The Chesterfield and its Clouded Past
- Posted on April 12, 2013
- in The Chesterfield Sofa
“Give the man a chair” were alleged to be the last words of the 4th Earl of Chesterfield, Phillip Stanhope, in 1773 before he died. Not quite as witty as Oscar Wilde’s last remark, “Either that wallpaper goes or I do”, but nonetheless the quote has said to have sparked the commission of the first ‘Chesterfield’ chair when its context was wildly misconstrued by a tending chamber maid.
I like that story, so we’ll stick with it but in the spirit of being fair, we must also consider looking across the Atlantic Ocean to an area of Canada. Some natives there believe that the sofa’s legacy began with them in the 19th century when they started using the term to describe numerous, generic settees and couches that were coming out of the Chesterfield region of Canada at that time.
Above – www.christies.com
Either way, the definition is somewhat murky, adding to the romance of owning one. Many think it relates to a certain brand of sofa and, even though some of us have a clear picture in our heads of what one looks like, we are often surprised to see unusual looking settees on interior design blogs posing as the Chesterfield.
The settee began circulating the public domain with significant numbers in the 19th century when the burgeoning middle classes demanded a chair they could show off amongst their peers, encapsulating sophistication and wealth.
Enter the Chesterfield settee, still impressing house guests to this day.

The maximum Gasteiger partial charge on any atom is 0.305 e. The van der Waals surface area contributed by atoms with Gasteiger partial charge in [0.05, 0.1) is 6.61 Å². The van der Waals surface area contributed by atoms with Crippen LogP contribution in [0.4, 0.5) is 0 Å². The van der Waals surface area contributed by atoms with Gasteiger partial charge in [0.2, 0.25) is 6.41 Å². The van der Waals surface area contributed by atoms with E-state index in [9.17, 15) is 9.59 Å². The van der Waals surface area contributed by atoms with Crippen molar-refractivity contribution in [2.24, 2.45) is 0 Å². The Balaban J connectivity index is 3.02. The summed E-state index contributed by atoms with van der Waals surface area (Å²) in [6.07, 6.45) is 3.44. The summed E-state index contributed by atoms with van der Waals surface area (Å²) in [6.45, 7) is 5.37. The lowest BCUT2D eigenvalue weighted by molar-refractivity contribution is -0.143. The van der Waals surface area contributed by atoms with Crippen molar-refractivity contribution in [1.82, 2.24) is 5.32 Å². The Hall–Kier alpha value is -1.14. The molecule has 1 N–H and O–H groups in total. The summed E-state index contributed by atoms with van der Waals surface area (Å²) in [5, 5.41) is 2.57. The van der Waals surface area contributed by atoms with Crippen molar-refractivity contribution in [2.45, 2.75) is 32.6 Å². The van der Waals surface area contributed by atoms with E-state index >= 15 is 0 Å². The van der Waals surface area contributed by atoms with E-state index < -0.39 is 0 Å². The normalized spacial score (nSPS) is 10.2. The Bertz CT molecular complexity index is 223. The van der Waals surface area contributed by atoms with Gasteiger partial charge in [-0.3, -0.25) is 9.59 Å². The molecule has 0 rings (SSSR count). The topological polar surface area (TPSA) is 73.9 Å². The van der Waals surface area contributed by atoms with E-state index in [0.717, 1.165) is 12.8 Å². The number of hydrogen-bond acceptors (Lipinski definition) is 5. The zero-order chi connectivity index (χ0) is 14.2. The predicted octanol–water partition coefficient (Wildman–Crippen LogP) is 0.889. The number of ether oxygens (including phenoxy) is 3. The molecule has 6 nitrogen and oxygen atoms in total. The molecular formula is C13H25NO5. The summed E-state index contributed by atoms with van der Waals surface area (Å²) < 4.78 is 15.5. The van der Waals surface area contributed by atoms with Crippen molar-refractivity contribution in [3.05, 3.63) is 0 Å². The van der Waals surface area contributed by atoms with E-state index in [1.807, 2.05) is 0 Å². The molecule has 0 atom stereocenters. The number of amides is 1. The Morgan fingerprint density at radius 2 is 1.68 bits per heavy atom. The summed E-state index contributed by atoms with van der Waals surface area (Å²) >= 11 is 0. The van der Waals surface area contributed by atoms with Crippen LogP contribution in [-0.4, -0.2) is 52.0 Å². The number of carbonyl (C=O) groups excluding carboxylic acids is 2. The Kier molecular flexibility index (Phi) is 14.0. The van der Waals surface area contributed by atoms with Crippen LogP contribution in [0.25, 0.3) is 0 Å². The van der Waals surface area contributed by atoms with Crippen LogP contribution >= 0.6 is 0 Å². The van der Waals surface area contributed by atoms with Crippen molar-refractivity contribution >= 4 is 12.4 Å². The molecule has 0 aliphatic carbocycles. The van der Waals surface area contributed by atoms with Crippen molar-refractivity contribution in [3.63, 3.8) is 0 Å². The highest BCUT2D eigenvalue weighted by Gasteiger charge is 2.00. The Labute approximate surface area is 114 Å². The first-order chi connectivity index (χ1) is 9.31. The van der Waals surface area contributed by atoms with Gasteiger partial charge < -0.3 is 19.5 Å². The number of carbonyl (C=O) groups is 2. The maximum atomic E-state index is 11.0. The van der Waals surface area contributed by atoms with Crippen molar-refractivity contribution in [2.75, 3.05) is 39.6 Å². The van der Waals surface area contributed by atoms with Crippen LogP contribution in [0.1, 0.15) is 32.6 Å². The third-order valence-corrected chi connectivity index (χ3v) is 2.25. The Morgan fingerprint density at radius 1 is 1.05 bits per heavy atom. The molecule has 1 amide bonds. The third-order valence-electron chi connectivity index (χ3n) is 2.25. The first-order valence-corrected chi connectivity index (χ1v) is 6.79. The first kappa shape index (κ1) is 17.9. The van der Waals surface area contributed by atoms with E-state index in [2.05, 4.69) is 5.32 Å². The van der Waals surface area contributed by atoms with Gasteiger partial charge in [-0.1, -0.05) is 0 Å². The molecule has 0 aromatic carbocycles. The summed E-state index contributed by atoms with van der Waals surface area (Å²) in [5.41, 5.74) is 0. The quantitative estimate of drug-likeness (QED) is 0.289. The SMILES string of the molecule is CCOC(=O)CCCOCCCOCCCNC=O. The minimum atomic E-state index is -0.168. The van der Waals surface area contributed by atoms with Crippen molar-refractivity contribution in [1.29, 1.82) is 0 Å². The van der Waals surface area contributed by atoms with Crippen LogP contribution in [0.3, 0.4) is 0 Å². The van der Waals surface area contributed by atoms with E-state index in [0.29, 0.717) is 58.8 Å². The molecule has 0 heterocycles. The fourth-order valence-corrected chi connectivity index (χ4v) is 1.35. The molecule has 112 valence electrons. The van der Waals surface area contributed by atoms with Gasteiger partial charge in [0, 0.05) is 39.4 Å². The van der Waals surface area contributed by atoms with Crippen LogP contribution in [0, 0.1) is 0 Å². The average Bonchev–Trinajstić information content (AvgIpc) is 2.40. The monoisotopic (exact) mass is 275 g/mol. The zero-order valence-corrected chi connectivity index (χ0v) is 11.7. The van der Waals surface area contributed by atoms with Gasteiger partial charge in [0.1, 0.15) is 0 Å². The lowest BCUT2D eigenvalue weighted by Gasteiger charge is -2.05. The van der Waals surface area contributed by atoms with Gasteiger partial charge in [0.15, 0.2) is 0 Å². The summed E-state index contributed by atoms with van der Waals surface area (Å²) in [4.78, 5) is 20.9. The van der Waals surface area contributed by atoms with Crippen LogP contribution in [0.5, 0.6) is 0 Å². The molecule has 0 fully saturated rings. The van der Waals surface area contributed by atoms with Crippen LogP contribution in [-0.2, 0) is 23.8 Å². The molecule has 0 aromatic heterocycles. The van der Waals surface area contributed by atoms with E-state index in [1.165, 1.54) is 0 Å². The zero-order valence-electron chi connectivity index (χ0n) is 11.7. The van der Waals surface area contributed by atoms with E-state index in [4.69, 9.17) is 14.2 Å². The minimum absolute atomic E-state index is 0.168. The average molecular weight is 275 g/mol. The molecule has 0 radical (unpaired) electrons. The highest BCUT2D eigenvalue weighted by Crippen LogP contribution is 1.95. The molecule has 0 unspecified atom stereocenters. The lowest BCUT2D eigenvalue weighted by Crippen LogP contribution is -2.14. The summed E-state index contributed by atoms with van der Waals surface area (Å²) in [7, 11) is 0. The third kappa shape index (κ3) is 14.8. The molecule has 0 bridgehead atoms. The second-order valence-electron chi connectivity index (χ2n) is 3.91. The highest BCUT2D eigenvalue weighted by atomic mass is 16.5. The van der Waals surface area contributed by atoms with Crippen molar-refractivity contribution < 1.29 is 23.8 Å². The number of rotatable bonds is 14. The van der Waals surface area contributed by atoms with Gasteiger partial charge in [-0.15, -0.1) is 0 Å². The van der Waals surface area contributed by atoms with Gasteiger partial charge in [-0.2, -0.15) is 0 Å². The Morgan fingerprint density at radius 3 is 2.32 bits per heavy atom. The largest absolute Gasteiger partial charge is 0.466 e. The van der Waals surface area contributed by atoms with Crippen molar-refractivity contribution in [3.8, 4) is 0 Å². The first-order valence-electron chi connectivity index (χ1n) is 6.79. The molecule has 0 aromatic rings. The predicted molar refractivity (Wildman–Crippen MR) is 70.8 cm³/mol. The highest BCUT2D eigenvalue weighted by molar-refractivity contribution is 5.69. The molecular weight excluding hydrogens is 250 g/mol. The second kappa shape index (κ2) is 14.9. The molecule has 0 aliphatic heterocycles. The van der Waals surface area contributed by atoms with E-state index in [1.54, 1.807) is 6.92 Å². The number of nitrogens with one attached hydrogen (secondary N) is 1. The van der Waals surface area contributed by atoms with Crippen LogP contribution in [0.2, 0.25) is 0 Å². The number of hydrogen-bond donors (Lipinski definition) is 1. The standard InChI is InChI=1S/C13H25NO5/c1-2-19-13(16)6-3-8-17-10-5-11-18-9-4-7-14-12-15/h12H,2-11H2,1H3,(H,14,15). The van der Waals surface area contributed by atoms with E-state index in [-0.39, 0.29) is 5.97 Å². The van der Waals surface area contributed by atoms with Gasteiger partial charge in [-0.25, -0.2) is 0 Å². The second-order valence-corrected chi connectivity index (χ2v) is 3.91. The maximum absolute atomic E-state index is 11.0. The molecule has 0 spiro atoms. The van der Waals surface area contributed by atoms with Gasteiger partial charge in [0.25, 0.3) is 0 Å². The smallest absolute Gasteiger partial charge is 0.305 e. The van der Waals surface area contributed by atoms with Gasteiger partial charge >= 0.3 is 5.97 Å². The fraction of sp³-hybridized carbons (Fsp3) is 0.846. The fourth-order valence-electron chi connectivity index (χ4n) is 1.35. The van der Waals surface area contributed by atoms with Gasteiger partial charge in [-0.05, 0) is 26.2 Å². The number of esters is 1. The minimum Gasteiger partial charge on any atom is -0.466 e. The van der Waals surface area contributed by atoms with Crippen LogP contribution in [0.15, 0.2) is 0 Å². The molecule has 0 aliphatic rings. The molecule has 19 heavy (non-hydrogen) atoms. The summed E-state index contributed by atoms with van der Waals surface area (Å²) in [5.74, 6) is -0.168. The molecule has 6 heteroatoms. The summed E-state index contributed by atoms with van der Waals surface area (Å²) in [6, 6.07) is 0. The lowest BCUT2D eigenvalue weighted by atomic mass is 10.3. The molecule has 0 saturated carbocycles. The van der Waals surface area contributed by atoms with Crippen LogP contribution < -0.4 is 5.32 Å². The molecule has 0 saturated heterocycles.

Below – www.antiquarium.eu
Another requisite of the well-to-do was the availability of a couch in a variety of different colours and materials. The Chesterfield was made using, what was then, state of the art coiled springs allowing such commercial variation to take place.
Whilst there is no concrete definition, the Chesterfield mark refers to a sofa which sides and back have equal proportions. They usually have rolled arms, a low seat base, deep-buttoned upholstery, and are finished with a trim of nail heads. Even though the traditional examples are predominately made from a high quality leather, they are also made with other luxurious materials such as velvet.
Today, it’s not just a middle class thing (although they still are synonymous with smoky gentleman’s clubs and the weathered businessmen supping scotch that frequent them). The up and coming “shabby chic revolution” has seen the reintroduction of these iconic pieces of furniture more and more into everyday living. It is testament to the timelessness of the Chesterfield Sofa that an item of furniture first seen in the 1800s is still heavily used and desired.
Above – www.distinctivechesterfields.com